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ChemicalChords

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Posts: 78
Reply with quote  #1 
Hi all,
     I was wondering if you know a systematic way of learning the guitar in all its aspects. I read all these wonderful threads about Baroque Harmony or modulations. There all interesting but what are the necessary skills I have to learn inorder to fully understand and apply these techniques. I want to know if someone could outline almost a like family tree of what parts of theory extend into other more advanced things. Then even in technique could anyone recommend books or exercises that would be helpful. I seem to be almost spread out because there are so many things that I want to grasp, understand, and able to play fluidly. I have Teds Chord Chemistry, and single line vol. 1. Im am also studying these berklee books by William Leavitt. I am relatively young, but also relatively old "19 to be exact" and I just want to nail these basics to the bone. Anyway not to be overly dramatic, I would appreciate if anyone had any insight into this subject or maybe, perhaps Ted wrote pages on this subject. Thank so much. Sam

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Sam
MarkThornbury

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Reply with quote  #2 

I would start with the basic three note triads. Just the closed voice (less than an octave span) in the root position, then 1st & second inversions. Ted said that one could not over-estimate the power of these simple creatures, they are naturally present in the overtone system, etc, but more to your point, they serve as a fundamental, systematic approach to music, from which everything else in music is built (at least in the Western Hemisphere).

Start simple, limiting yourself to one key at first, learning HOW TO SPELL each of the 7 chords in that key. The chord name and its spelling should be equal in your mind. It will take some time and work, but I can assure you that it will be time well spent.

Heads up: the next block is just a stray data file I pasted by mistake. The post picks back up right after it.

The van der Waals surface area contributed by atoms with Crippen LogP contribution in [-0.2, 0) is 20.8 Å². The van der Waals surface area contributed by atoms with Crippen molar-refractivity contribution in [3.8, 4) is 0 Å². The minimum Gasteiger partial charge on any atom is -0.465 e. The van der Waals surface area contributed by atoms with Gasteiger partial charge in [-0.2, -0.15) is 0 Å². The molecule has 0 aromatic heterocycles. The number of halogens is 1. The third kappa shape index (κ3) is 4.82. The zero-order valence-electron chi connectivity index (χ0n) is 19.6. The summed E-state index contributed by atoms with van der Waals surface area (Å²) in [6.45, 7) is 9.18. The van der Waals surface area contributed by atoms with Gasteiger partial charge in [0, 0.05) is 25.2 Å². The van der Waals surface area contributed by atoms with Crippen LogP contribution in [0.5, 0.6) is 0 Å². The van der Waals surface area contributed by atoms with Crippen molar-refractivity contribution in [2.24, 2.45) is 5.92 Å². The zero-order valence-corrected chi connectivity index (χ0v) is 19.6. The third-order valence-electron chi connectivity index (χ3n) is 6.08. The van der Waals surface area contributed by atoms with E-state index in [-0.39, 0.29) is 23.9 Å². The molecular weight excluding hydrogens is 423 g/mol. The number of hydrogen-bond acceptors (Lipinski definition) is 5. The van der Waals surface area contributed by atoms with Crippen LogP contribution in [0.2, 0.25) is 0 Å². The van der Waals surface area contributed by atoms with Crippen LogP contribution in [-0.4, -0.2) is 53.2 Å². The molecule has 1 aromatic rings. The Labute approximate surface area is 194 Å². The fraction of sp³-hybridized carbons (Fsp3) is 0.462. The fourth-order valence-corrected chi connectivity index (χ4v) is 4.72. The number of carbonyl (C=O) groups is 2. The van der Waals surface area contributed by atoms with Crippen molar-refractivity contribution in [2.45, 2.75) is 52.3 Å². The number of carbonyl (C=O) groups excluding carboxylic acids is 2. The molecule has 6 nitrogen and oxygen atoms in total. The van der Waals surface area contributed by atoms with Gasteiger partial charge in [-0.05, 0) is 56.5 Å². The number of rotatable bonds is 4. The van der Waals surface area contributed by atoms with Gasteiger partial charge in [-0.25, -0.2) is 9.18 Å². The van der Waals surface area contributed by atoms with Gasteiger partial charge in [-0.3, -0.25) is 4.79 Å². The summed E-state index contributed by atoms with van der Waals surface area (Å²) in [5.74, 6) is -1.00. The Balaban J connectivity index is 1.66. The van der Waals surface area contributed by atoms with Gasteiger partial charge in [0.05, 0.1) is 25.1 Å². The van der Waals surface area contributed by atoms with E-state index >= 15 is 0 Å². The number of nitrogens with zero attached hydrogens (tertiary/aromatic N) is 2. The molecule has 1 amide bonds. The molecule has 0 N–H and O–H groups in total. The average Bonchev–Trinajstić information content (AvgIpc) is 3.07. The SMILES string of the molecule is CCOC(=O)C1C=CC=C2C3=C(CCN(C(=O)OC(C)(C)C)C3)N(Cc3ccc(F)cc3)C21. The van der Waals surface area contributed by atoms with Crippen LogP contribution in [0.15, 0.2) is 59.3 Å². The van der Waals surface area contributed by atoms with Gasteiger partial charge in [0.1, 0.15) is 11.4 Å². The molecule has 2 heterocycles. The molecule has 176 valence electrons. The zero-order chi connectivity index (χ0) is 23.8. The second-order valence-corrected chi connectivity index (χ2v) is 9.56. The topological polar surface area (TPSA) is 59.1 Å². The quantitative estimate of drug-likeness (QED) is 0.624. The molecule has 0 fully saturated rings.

Under the topic of "Practice Time" I went through the basic routine Ted gave me for mental practicing the fretboard, but the same idea applies to having the guitar in your hands at first, until you are very familiar with the triads, etc. If you have any questions about spelling the triads, I have a sheet Ted gave me which helps clarify the logic, which I can post if you wish. 


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Esto sicut Theodorus! (Be like Ted)
ChemicalChords

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Reply with quote  #3 

What makes me happy is knowing I am consistently practicing in the most productive way possible. I see learning triads as an exciting starting point, thanks Mark. If you dont mind, do you think that you could post that sheet Ted wrote you to clarify the logic of triads. I know what they are, the 1, 3, and 5 of a key, though seeing it from Teds view my clear up anyone unknowns for me, thanks man.

Leon, that list sounds like a great Idea to start for myself, thank you for that suggestion also. I dont think there is anywhere else on the web where you can get as intimate with people (in terms of music), and study as far-out a stuff, as you can on here on these webpage. Thanks so much. 

Mark when you say Root Position 1st & 2nd inversions do you mean say memorizing root C,E, and G all over the first position the E, G, C then G, E, C in the first position also, and then progress onto 2nd position and so on. What do you mean when you say each of the 7 chords in that key? Isnt there only triad C, E, G for the key of C?

How would you go about writing triads down on a piece of paper?

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Sam
barbarafranklin

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Reply with quote  #4 
Hi Sam, Here are a few pages that might help. Also perhaps you would benefit from a Basic Theory Music Book. There are zillions to choose from, look through a few & choose one that is the most comprehensible to YOU. B.

http://www.tedgreene.com/images/lessons/chords/GettingAcquaintedWithTriads.pdf
http://www.tedgreene.com/images/lessons/fundamentals/TriadSpelling_1975-02-09.pdf
http://www.tedgreene.com/images/lessons/fundamentals/MusicalPriorities_TedGreene_1976-05-25_WithTypedText.pdf


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Barbara Franklin
MarkThornbury

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Reply with quote  #5 
The last 2 of the three sheets Barb posted is what I was going to post. The first one is one I haven't seen before, and an excellent place to start.